Mr. Whiteside: Is that based on his knowledge — A. He was standing at the desk on the right in that picture.

Q. Will you look at this picture and tell me where you were? A. This is my place right here (indicating). I work out on the floor and he was standing right here at the desk.

Q. Was he in your view? Could you see him? A. Yes, sir.

Q. Could you see his entire body? A. Yes, sir.

Q. What was he doing, as you looked at him there? A. Well, as well as I remember, he had just walked over and was standing there.

Q. What, if anything, happened with reference to his falling? A. Well, all I know is, he was standing there and all at once he went back like you would hold up a stick or broom and let it fall.

Q. Did he make a step before he started to fall? A. No, sir.

Q. Was his body limber or stiff? A. It seemed to be stiff.

Q. What part of him struck the floor first? A. The way it looked and sounded, his head hit the floor first.

Q. Did you see whether or not he slipped in any way or hit anything? A. He did not slip —

Q. Did he hit anything on the way down? A. No, sir, there was nothing for him to hit.

Q. Did you hear him say anything or make any outcry? A. No, sir.

Q. Was he falling on his side or back? A. He fell straight back."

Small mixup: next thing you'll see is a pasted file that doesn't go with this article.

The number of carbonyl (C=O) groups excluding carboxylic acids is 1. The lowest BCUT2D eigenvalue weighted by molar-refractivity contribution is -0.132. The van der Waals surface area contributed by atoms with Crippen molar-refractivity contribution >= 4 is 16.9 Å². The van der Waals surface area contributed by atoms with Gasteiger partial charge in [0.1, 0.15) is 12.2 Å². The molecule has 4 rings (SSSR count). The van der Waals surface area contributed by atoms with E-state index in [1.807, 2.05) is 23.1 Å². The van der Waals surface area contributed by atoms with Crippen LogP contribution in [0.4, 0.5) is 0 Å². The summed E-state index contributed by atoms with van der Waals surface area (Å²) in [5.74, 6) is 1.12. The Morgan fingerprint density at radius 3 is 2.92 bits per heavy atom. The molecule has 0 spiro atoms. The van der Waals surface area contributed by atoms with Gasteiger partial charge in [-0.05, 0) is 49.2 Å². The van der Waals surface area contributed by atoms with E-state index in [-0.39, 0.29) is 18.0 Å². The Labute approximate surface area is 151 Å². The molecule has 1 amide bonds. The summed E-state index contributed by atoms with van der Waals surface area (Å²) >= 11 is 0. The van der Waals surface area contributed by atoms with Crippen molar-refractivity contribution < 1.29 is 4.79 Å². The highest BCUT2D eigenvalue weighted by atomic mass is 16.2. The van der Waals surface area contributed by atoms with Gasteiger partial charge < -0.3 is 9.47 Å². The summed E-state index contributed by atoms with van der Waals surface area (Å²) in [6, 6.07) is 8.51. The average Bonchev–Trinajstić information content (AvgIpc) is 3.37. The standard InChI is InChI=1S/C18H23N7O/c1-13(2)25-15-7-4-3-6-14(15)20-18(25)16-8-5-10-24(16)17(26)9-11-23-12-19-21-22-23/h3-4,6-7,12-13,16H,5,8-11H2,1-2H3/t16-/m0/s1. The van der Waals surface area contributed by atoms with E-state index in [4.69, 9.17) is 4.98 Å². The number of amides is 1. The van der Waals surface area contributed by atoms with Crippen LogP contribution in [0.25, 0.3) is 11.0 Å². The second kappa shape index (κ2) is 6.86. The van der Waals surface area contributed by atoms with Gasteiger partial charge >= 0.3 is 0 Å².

Deceased was attended by his family physician immediately after the fall. A surgeon was later called in and operated. On the day following his death, an autopsy was performed. All of these physicians agreed that the cause of death was a right subdural hemorrhage, which is ordinarily brought about by trauma, but none was able to give any reason for the fall. One suggested the possibility that he may have fainted or suffered a subarachnoid hemorrhage but declined to give a definite opinion to that effect. The family physician stated that he had been called to see deceased on several occasions during the year prior to his death but never observed any organic disease. There is no evidence that deceased while standing at the desk slipped or lost his balance, nor is there any showing that his fall was caused by any hazards of his employment. An examination of the floor shortly after the occurrence disclosed no evidence of grease or other foreign substance. The floor was dry. The body of the deceased was rigid as he fell and the testimony indicates that he made no effort to catch himself or otherwise break the fall.

It must be conceded that the deceased's fall occurred in the course of his employment but this alone furnishes no basis for an award. It must be further shown either that the cause of the fall or of the resulting injury bore some special relation to his work or to the conditions under which it was performed. Rozek's Case, 294 Mass. 205, 200 N.E. 903. The claimant had the burden of showing that her son's death was caused by an accident that arose out of his employment. Cagle v. Judson Mills, 195 S.C. 346, 11 S.E.2d 376; Fleming v. Appleton Co., 214 S.C. 81, 51 S.E.2d 363; Rivers v. V.P. Loftis Co., 214 S.C. 162, 51 S.E.2d 510. As pointed out in the last-mentioned case and numerous others, an award must be founded on evidence and cannot rest on surmise, conjecture or speculation. Of course, the necessary requirements for compensation may be established by circumstantial evidence. Buff v. Columbia Baking Co., 215 S.C. 41, 53 S.E.2d 879.